As it’s my birthday this week, I’m allowing myself time to read extra novels. High on my list of treats came the first volume in a new series – `The Chronoptika’ – by Catherine Fisher. `The Obsidian Mirror’  has been published as a  paperback and ebook in Britain but so far is only available as an ebook in America. Fisher is currently Young People’s Laureate for Wales but her fast-paced thought-provoking novels are popular with both children and adults. She has what I’d call a `smash and grab’ approach to inspiration, taking the best bits from various genres and cultures and putting them together to see what happens. In `The Obsidian Mirror’ she’s drawn on on Elizabethan sorcery and Victorian crime fiction and inserted the cruel faeries of British folk-beliefs into a time-travel plot. It shouldn’t work but I think it does.

The story begins when Jake Wilde gets himself expelled from boarding school so that he can confront his guardian, the famous explorer, Oberon Venn. Since the death of his wife, Venn has become a recluse but Jake blames him for the disappearance of his father, David. Teacher George Wharton accompanies Jake to Venn’s isolated country house, Wintercombe Abbey. They get a hostile reception from Venn but are welcomed by his `slave’ Piers who does all the jobs in this strange household. Meanwhile, Sarah, a girl who seems to come from a grim future, has arrived at Wintercombe pursued by a Time Wolf and by a Replicant who pretends to be a policeman. Venn lets Sarah stay because, after losing Jake’s father, he wants someone expendable  to use in his experiments with an ancient stone mirror that allows people to travel through time. The diaries of a Victorian scientist reveal that he stole the mirror from a scarred man in 1846, yet the same scarred man has followed Jake to Wintercombe. According to legend, Venn’s family has faery blood and the woodland around the abbey is ruled by a Faery Queen called Summer . Gideon, a human boy stolen by Summer centuries before , is desperate to escape from her but no-one seems willing to help him. When all these characters are thrown together and the dangerous mirror is activated there are violent clashes, narrow escapes,  startling revelations and painful betrayals.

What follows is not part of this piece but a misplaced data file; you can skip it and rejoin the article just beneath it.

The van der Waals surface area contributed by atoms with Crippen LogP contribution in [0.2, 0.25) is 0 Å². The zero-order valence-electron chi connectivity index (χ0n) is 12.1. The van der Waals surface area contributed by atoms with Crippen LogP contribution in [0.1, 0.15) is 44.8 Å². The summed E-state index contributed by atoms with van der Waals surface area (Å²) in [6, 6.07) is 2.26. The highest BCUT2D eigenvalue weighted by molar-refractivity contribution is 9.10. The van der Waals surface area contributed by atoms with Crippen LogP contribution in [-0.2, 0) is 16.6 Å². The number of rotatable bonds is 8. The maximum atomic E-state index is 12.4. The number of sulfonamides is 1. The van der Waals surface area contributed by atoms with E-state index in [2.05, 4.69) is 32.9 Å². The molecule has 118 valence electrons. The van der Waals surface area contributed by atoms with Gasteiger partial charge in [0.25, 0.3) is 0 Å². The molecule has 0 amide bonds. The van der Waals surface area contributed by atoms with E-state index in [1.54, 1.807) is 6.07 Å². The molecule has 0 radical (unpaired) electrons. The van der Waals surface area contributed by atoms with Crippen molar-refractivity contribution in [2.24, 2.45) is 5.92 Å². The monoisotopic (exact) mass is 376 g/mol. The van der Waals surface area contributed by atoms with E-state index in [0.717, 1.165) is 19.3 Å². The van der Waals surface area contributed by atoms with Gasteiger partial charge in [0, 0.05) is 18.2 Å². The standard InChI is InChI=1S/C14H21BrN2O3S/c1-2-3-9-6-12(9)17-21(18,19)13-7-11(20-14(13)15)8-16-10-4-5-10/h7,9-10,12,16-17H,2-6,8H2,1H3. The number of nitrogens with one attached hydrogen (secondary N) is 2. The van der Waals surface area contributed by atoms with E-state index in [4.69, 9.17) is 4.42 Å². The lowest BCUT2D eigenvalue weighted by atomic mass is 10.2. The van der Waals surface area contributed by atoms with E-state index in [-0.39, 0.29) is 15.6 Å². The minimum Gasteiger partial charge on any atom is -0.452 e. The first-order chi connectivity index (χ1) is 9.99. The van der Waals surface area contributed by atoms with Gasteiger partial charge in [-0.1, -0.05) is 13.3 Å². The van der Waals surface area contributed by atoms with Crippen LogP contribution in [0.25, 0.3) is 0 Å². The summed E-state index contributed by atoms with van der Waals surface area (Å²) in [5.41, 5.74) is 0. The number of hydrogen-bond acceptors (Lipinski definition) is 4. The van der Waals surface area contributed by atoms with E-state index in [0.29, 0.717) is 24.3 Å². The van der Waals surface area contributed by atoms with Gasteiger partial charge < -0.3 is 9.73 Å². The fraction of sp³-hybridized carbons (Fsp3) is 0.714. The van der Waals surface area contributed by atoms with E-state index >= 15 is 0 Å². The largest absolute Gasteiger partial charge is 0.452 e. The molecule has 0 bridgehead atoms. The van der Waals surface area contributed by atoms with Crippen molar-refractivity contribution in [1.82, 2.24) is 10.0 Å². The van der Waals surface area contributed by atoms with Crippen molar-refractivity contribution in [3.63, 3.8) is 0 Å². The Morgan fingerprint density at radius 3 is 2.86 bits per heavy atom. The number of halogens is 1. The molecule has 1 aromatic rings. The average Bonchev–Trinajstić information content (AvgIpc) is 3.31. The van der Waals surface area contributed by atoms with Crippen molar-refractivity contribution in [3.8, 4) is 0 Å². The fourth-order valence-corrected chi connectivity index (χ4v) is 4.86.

This multi-stranded plot may sound complicated (and it is) but Fisher is a clever enough story-teller to hold everything together. Her opening scenes are always good but this one, in which Jake usurps the role of Hamlet in the school play, is particularly gripping.  Fisher is a mistress of the art of withholding information. She reveals what the reader needs to know about past and future events very gradually. If you don’t pay close attention you may miss some vital clue.  Every character comes with a set of intriguing questions. Who or what is Piers and why is he shadowed by seven black cats? What is the scarred man’s connection with the obsidian mirror and is he good or evil? Why has Sarah come back in time and what does she plan to do? You learn to query  everyone’s motives and even an apparently minor character, like the girl who gives Jake and Wharton a lift from the station, may turn out to be more than they seem.

Though the action rarely pauses, the characterization isn’t shallow. Several of the characters in this book have lost the people they love the most. Their pain comes across very strongly but so does the way that their personalities have been warped by grief and despair. Sarah is willing to conceal important truths and exploit new relationships in order to accomplish her mission. Jake is rude and inconsiderate towards those who are trying to help him because his desire for revenge on Venn has made him `sick to the soul’. By the end of  the story Jake is showing signs of unselfish concern for a child that he’s met but Venn is still locked into obsessive grief for the one woman he loved.  He is determined to use the mirror to bring her back from the dead, even after he is warned that this may have terrible consequences. `The Obsidian Mirror’ poses the big question we all have to ask ourselves at the moment – am I willing to make sacrifices now to help future generations?

I’ll finish this recommendation with two warnings. First, you might want to read this novel somewhere warm and cosy. Fisher doesn’t go in for long passages of description. Instead she uses her characters’ reactions to evoke her settings. In this story, people are always shivering, huddling up to lukewarm radiators or putting another log on the fire.   The cold damp decaying abbey surrounded by `a black and white kingdom of frost’ is the embodiment of winter. Second, `The Obsidian Mirror’ is only the first part of a continuing story. By the end of the book, startling new possibilities have opened up but nobody’s fate has been resolved. This may leave you, as it did me, stamping your foot and yelling, `I want the sequel and I want it now!’ Until next week…